# Using If Statements

If statements are used to conditionally execute, or process, code. The conditional code is only executed if the condition evaluates to the Boolean value true.

JavaScript has three forms of the if statement. The first is simply as follows:

` if (condition)     statement; `

In this form of the if statement, the statement executes if the condition is true.

The second form adds an else statement. The else statement executes if the condition is false (implying that the first statement hasn’t been executed):

` if (condition)     statement 1;  else     statement 2; `

It’s important to understand that any statement within an if statement can be replaced by multiple statements using curly braces to create statement blocks as explained toward the end of Chapter 2, “ Understanding Types, Variables, and Statements.”

In general, it’s good programming practice to use curly braces with your if statements to make them easier to read and unambiguous. Using curly braces, the second form of the if statement would look like this:

` if (condition)     {       statement 1;       ...       statement n;     }  else     {     statement n+1;     ...     statement n+m;     } `

So, Who Is George Boole, Anyway?

Who is George Boole, and why name the Boolean value type after him? Boole, a nineteenth-century British mathematician, formulated an “algebra of logic” that can be used to mathematically calculate logical values using equations such as X = 1 to mean that the proposition X is true and X = 0 to mean that X is false. The 1 and 0 used in these logical equations is analogous to the true and false values used in modern programming languages.

The third form of the if statement adds else if clauses. You can use this when you have multiple conditions you need to cover. The general form is as follows:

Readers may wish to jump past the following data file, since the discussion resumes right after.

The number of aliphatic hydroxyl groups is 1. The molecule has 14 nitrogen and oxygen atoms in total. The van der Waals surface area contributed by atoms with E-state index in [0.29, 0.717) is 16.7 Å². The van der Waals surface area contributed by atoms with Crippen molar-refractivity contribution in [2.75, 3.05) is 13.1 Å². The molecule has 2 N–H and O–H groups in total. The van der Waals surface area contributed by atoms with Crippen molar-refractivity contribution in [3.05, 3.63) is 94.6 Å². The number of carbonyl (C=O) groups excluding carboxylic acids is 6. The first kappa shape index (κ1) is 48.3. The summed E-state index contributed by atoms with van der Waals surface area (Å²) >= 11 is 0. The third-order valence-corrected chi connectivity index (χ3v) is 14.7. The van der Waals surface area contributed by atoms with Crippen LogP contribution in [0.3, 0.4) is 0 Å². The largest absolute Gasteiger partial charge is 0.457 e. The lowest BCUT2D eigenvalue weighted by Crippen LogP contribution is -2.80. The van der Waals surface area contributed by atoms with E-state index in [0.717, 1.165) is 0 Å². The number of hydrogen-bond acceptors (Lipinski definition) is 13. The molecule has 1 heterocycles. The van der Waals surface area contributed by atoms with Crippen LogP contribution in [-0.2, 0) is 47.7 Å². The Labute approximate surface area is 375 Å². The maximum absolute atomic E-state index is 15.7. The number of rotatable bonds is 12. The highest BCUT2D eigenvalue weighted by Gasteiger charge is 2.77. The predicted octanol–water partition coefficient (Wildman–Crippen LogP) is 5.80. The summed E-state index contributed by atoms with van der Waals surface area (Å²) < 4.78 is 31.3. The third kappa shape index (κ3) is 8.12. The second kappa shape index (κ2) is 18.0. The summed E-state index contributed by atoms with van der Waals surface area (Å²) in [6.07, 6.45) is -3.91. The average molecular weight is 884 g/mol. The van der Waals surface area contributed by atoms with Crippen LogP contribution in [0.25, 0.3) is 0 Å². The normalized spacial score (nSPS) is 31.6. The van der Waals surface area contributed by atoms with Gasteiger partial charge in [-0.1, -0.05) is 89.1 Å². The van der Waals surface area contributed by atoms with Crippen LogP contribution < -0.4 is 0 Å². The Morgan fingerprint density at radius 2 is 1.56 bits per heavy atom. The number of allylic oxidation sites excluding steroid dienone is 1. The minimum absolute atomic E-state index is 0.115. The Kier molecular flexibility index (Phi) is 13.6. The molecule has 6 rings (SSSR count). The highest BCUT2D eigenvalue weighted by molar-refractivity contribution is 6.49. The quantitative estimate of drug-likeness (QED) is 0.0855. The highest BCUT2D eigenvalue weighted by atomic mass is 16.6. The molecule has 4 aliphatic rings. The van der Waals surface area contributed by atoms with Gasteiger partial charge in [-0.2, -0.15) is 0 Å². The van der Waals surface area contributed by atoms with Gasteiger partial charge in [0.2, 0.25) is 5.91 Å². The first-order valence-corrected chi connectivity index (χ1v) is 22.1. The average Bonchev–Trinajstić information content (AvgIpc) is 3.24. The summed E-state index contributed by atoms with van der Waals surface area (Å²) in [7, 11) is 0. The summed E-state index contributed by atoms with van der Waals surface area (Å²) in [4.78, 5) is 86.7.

` if (condition)     {       statement 1;       ...       statement n;     }  else if (condition2)     {      statement n+1;      ...      statement n+m;     }  else if (condition3)     {      statement n+m;      ...      statement n+m+q;     }  else    {      // all the other conditions have failed      statements;    } `

The equivalent processing could have been achieved without the else if statement using nested if else statements. (As an exercise, try and see how this is so!) However, else if makes the statement clearer and less likely to contain bugs.

To Create an If Statement:

Do it Right!
1. Create the scaffolding for the if statement. Experienced programmers have found that you’re far less likely to introduce hard-to-find bugs if you first get the structure of conditional statements right. Make sure to use indentation to clarify which statement blocks go with which conditions. For example:

` if ()     {     }  else if ()     {     }  else     {     } `

2. Add a comment before the beginning of the if statement that says what the if statement does:

` /* Tests to see whether a lowercase string is     greater than, equal to, or less than     the same string in uppercase characters.     "HOGWARTS" and "hogwarts" are the test strings. */ `

In this case, we’re testing to see how JavaScript ranks, or orders, lowercase and uppercase strings. (You may be surprised at the results!)

3. Add conditional expressions into the parentheses:

` ...  if ("hogwarts" > "HOGWARTS")     {     }  else if ("hogwarts" == "HOGWARTS")  ... `

4. Add the statements that are to be conditionally executed within the curly braces. Listing 3-4 shows the complete code.

Listing 3.4: Determining Whether Lowercase or Uppercase Strings Are “More Equal” Using an If Statement

` <HTML> <BODY> <H1> <SCRIPT>     /* Tests to see whether a lowercase string is     greater than, equal to, or less than     the same string in uppercase characters.     "HOGWARTS" and "hogwarts" are the test strings. */     if ("hogwarts" > "HOGWARTS")        {         // lower case wins         document.write("Lower case is greater than upper case!");        }     else if ("hogwarts" == "HOGWARTS")        {         // cases the same         document.write("They are the same!");        }     else        {        // upper case wins        document.write("Upper case is greater than lower case!");        }     </SCRIPT> </H1> </BODY> </HTML> `

5. Open the HTML page containing the program in a browser, as shown in Figure 3-4.

Figure 3-4: Using an if statement to test how JavaScript orders lowercase and uppercase strings

 Tip It might seem easier to cobble if statements together on an ad-hoc basis without first creating the scaffolding. But as these statements get complex, you’ll find you save a great deal of time by creating the structure of the statement first.

Learn How to Program Using Any Web Browser
ISBN: 1590591135
EAN: 2147483647
Year: 2006
Pages: 115
Authors: Harold Davis